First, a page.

While this is definitely a unique, solidly produced piece of music, this mixtape comes with many awful, and fishy-after-taste moments. Like on the track “Smoke again,” which talks about a variety of totally random shit like Chano’s ability to fuck a girl even if she’s not interested at first, driving a Chevrolet El Camino accompanied by three Japanese lesbians, and a distasteful compulsion to “Let me put my mouth where you potty boo;” absolute shit mania. The song “NaNa,” also screams to oneself the relative lack of seriousness this project should be looked at with. I mean really?: “Swallow my mucus. Hope your pussy get herpes and yo’ ass get lupus.” “Favorite song,” was just total garbage. Chance literally sounds like a 6th grader who tried drugs for the first time and is too jittery to say anything worthwhile listening to. The trash sentiment of this being his “favorite song,” and his “jam, this my jam, this my jam, this my jam, I’m ’bout that jam, I’m ’bout that jam, I’m ’bout that jam, I’m ’bout that jam,” was just cheap and boring. “Juice,” was probably the only other song that was of poor quality. The retro-esque instrumental was lifeless, and lyrically it was so hollow and vague that it just went right by me, wanting to move to the next song.
Despite the predominantly freewheeling feel here, Chance the Rapper can occasionally be sincere and profound as well. “Acid Rain,” a rhythmically dark and melancholic song, shows that the Chicagoan isn’t always so chill and carefree. He talks about the demons of his friend’s death still haunting him to this day and the comfort of distantly viewing the news about violence and murder in Chicago: “Funerals for little girls, is that appealing to you? From your cubicle desktop, what a beautiful view.” On the closing track of this entire nutty soliloquy, “Everything’s good (Good Ass Outro),” Chance is at his utmost sincere and real. It starts with a snippet of an emotional phone call with his dad, in which he praises him for his success, and Chance being totally humbled and grateful by it. Then this transitions into the actual song with Chance saying “Thanks for coming guys.” The melodic pianos and drums become more prominent and he delivers a lyrical retrospection. He raps about his metamorphosis from a lazy dreamer to a commercial rapper, shouting-out to his former delinquent behavior, current success enabling him to return owed money to his father, and his prideful diligence in his trade. Each significant bar here follows with him opining “Everything’s good.” The track closes with two conspicuous, yet connective instrumental changes; a gratulant trumpet solo from Nico Segal, and the same “I’m gonna be,” vocals from his first track, followed by a sample of his “Juke, Juke,” song off his debut 10 day mixtape, and the “I’m good,” interpolations from “Good Ass Intro,“ as well.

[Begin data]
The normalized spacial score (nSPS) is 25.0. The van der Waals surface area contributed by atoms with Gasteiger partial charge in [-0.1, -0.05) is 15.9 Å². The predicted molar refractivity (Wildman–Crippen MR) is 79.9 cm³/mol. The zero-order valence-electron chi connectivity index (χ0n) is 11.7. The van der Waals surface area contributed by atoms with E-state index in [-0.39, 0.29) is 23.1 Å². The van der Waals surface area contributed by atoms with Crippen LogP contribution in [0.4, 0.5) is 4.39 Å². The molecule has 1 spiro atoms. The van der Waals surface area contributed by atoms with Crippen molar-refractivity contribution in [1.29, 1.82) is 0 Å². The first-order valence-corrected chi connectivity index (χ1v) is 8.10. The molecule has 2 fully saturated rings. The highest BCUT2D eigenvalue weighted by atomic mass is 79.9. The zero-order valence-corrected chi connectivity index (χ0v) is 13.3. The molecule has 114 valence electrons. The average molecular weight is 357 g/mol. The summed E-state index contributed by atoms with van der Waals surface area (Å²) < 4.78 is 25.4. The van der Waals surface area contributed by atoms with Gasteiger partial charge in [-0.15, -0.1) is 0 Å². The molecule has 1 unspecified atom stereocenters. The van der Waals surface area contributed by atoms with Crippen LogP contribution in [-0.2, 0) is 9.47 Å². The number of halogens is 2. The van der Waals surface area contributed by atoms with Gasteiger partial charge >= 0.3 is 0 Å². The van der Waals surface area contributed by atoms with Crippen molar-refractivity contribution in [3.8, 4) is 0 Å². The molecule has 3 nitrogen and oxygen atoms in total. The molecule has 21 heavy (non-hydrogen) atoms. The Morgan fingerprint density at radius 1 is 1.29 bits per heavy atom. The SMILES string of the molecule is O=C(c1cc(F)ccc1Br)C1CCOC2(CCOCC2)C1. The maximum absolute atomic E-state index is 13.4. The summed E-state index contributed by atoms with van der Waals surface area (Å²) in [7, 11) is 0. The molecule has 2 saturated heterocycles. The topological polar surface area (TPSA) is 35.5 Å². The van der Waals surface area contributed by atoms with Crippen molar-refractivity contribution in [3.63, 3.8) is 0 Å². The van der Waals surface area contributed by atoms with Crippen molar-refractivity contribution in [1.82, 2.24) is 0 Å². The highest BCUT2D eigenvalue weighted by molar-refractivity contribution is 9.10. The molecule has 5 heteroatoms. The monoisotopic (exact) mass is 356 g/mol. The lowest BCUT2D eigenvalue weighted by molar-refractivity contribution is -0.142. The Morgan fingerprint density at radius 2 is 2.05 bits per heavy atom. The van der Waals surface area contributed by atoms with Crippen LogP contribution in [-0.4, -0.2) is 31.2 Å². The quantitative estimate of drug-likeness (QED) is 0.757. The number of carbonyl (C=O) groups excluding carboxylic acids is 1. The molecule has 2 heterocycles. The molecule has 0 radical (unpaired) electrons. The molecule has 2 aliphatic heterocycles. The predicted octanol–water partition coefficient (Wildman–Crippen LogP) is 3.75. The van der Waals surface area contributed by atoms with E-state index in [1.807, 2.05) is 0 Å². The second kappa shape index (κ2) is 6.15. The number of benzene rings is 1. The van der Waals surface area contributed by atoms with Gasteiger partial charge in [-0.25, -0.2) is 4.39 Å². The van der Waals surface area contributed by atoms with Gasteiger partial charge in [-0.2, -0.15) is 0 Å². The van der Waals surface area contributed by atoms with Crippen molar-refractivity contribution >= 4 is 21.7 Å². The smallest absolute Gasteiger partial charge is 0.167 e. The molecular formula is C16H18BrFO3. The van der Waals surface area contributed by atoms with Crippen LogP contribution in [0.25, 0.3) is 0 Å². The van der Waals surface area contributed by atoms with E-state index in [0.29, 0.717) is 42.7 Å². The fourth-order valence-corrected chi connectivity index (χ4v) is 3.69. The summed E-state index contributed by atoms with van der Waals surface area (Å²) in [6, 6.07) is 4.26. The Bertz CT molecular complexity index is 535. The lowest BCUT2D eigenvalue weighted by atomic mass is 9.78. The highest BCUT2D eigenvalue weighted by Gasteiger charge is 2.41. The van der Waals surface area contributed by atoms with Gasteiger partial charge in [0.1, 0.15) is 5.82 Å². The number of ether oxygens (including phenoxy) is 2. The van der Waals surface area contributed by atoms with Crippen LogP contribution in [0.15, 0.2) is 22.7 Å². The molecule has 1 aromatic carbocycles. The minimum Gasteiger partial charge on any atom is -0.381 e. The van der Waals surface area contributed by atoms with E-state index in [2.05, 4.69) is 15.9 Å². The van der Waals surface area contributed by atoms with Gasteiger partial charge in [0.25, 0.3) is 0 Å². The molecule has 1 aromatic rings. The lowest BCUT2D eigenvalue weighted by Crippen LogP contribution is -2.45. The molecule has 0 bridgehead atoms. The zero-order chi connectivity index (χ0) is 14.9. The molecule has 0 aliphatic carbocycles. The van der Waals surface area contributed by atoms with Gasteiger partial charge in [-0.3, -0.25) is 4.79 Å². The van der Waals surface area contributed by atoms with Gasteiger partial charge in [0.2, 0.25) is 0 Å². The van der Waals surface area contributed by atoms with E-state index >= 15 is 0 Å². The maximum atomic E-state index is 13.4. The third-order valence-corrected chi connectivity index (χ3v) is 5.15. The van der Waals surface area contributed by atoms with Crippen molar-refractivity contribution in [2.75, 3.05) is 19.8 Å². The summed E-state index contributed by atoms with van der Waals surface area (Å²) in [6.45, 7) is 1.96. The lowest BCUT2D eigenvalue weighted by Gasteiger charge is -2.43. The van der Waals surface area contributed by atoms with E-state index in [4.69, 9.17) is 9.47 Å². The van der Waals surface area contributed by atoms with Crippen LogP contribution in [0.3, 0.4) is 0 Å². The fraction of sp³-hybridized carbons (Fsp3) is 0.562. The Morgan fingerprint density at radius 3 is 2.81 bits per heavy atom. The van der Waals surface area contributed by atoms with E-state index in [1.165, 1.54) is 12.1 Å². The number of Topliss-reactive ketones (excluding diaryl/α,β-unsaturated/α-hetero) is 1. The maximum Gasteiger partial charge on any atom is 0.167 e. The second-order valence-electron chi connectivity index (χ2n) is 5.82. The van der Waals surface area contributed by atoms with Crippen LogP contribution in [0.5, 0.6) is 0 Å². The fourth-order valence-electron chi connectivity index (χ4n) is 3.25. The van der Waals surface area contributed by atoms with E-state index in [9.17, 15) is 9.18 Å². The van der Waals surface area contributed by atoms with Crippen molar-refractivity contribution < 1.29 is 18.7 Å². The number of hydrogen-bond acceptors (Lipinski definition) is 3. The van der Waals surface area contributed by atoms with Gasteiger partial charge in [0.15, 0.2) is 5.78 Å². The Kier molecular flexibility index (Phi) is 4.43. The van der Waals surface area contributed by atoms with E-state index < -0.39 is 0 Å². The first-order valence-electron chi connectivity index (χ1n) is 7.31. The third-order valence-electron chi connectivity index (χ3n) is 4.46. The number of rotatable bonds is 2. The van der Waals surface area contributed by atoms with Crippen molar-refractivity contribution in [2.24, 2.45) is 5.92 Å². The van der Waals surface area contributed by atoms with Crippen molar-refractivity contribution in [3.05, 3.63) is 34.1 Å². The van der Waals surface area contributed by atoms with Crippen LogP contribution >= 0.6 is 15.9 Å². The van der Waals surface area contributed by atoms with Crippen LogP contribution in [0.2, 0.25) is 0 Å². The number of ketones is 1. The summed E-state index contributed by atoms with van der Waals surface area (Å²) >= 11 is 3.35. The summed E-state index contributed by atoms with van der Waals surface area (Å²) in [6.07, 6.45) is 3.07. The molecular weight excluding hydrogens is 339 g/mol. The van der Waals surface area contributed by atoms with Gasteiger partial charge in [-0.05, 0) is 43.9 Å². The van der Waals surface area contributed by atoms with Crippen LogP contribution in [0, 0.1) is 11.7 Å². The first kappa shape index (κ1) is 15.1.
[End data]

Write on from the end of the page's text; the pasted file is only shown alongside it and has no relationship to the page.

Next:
While this project is a much better listen than an analogous messy, and uninspired Under Pressure, album by Logic, when you listen to something as powerful as Good kid M.A.A.D city, by Kendrick Lamar, it becomes clear that despite offering an ephemera of eye-opening realness, this project is just aimlessness. It is also important to make the distinction from Acid Rap to Trap music. While this tape is freewheeling, silly, and lyrically glitzy, it is not anywhere close to a Trap record. There are no “hype,” club-bangers. But that’s what makes this whole clusterfuck a unique experience you can’t find anywhere else. The creative, and refreshing instrumentals influenced by a variety of different genres, make this something worth listening to.
While Chance comes off as being a relatively more creative, and bracing figure in a modern-day dystopia of bland and monotonous trap-rappers, he doesn’t have many bold or insightful things to say. He certainly has gone through a great deal, growing up in a drug and crime-plagued city like Chicago, but that doesn’t really make for any impactful opinions or perspective in his music. He often just sounds like a high cartoon character who’s too antsy to saying anything meaningful. I certainly give him credit for his crafty rhymes and savvy phonetic manipulation of the English language, but that language is usually hollow and trivial. And that’s essentially what makes this mixtape suffer; aimlessness. But if you want some unique music to listen to and just have fun, this is your go-to mixtape. I’d give it an average 7/10.